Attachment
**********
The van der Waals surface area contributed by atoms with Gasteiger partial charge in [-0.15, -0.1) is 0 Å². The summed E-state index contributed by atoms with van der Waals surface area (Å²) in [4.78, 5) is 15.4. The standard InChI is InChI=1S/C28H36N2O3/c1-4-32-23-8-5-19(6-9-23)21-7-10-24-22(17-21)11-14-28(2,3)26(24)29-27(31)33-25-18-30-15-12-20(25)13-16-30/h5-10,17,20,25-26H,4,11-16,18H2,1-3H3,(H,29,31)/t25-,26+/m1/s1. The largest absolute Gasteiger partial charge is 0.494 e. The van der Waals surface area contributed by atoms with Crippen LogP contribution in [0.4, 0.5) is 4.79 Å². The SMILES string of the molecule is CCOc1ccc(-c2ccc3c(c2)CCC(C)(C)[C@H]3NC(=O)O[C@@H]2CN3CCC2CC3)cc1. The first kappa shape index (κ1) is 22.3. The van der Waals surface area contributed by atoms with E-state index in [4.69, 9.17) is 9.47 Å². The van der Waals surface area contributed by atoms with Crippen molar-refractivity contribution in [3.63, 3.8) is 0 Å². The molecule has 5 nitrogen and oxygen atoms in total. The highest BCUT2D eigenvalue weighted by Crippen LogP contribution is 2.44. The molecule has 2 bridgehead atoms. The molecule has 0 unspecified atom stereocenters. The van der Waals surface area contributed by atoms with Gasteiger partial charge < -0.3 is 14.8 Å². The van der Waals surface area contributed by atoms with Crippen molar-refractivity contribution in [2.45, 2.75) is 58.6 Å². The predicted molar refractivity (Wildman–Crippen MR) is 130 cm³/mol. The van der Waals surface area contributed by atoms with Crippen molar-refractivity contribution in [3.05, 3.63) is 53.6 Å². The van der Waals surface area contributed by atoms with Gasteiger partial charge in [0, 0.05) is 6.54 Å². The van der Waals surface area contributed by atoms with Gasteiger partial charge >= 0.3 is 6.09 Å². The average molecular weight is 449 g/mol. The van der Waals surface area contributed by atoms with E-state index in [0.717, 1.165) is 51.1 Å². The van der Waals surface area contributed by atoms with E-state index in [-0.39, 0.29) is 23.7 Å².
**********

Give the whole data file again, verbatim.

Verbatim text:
The van der Waals surface area contributed by atoms with Gasteiger partial charge in [-0.15, -0.1) is 0 Å². The summed E-state index contributed by atoms with van der Waals surface area (Å²) in [4.78, 5) is 15.4. The standard InChI is InChI=1S/C28H36N2O3/c1-4-32-23-8-5-19(6-9-23)21-7-10-24-22(17-21)11-14-28(2,3)26(24)29-27(31)33-25-18-30-15-12-20(25)13-16-30/h5-10,17,20,25-26H,4,11-16,18H2,1-3H3,(H,29,31)/t25-,26+/m1/s1. The largest absolute Gasteiger partial charge is 0.494 e. The van der Waals surface area contributed by atoms with Crippen LogP contribution in [0.4, 0.5) is 4.79 Å². The SMILES string of the molecule is CCOc1ccc(-c2ccc3c(c2)CCC(C)(C)[C@H]3NC(=O)O[C@@H]2CN3CCC2CC3)cc1. The first kappa shape index (κ1) is 22.3. The van der Waals surface area contributed by atoms with E-state index in [4.69, 9.17) is 9.47 Å². The van der Waals surface area contributed by atoms with Crippen molar-refractivity contribution in [3.63, 3.8) is 0 Å². The molecule has 5 nitrogen and oxygen atoms in total. The highest BCUT2D eigenvalue weighted by Crippen LogP contribution is 2.44. The molecule has 2 bridgehead atoms. The molecule has 0 unspecified atom stereocenters. The van der Waals surface area contributed by atoms with Gasteiger partial charge < -0.3 is 14.8 Å². The van der Waals surface area contributed by atoms with Crippen molar-refractivity contribution in [2.45, 2.75) is 58.6 Å². The predicted molar refractivity (Wildman–Crippen MR) is 130 cm³/mol. The van der Waals surface area contributed by atoms with Crippen molar-refractivity contribution in [3.05, 3.63) is 53.6 Å². The van der Waals surface area contributed by atoms with Gasteiger partial charge in [0, 0.05) is 6.54 Å². The van der Waals surface area contributed by atoms with Gasteiger partial charge >= 0.3 is 6.09 Å². The average molecular weight is 449 g/mol. The van der Waals surface area contributed by atoms with E-state index in [0.717, 1.165) is 51.1 Å². The van der Waals surface area contributed by atoms with E-state index in [-0.39, 0.29) is 23.7 Å².